Get your money out of my medicine

Colin Hannifin

Maintaining our health is one of the most important things we can do, both as individuals and as a society. To do so, most of us rely on the health system around us, made up of nurses, doctors and pharmacies. We hope – and, perhaps too often, assume – that those that make up this system are objective and have our best interest in mind.

But is our collective trust in health professionals misplaced?

It is this public trust that makes what is occurring with the DSM-V so terrible.

The Diagnostic and Statistical Manual of Mental Disorders, better known as DSM, is published by the American Psychiatric Association (APA) and is widely used as a source for the criteria for diagnosing mental disorders. The first edition was published in 1952; the most recent version, DSM-IV, was last revised in 2000. The APA has been working on the next update, DSM-V, for years.

There are a number of changes in the pipeline for DSM, some of which are incredibly controversial. It is not these shifting criteria, however, with which I have a problem. Rather, it is the method through which the DSM-V is being fully compiled.

In the more than four years in which the APA has been drafting DSM-V, most of the process has been closed off from the public and interested parties. Members of the DSM-V task force, charged with developing the new guide, had to sign non-disclosure agreements. More unsettling is the fact that 70 percent of those tasked with developing DSM-V have industry connections.

The DSM-V development process reeks of back room deals. While the APA and the task force deny any wrong doing, there was never any need for the lack of transparency.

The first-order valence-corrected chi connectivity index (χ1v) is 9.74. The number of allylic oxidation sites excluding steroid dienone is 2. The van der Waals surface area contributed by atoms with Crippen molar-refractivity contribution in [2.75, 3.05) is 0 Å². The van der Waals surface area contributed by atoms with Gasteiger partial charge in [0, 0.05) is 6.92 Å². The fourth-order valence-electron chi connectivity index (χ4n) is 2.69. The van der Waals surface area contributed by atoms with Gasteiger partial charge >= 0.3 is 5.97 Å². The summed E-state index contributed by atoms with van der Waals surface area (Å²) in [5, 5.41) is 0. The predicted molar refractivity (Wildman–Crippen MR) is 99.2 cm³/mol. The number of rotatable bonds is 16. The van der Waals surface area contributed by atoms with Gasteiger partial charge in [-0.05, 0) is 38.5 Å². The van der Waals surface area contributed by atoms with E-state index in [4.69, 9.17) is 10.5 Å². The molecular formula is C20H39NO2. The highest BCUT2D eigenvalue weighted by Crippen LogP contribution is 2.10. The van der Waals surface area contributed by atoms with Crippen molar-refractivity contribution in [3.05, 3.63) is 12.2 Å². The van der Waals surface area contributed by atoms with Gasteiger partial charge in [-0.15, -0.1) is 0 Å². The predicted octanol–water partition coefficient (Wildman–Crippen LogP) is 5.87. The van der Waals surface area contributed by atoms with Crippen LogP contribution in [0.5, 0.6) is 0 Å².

On the surface, these all seem rather innocuous. But even a small diagnostic change could have rippling effects throughout our mental health system, and even the greater health system.

For instance, one of the proposed changes will classify the grief following the death of a loved one as a symptom of depression. Is this really depression, or is it just mourning? Or is it an attempt to secure the ability to sell more anti-depressants to the American public? These kinds of questions continually pop up while reading through the proposed changes.

And, despite what many may think, these changes affect everyone. Even an apparently minor change in diagnostic criteria can spur the need for a new drug or could limit the help in-need individuals can receive. It can only seem that the public trust – that need for objectivity and empathy – is missing.

What’s more disturbing is the ever-growing role of money in medicine.

I understand it’s always been important, but with pharmaceutical advertisements constantly pervading and peppering our lives, who’s really making the health decisions? Are doctors treating us when we go in and ask for the newest little pill because we diagnosed ourselves based on a minute-long commercial? I don’t mean to vilify doctors in any respect, as I know they are more pressed for time than ever. But something has to be done to curtail the influence of spending on things as important as our health.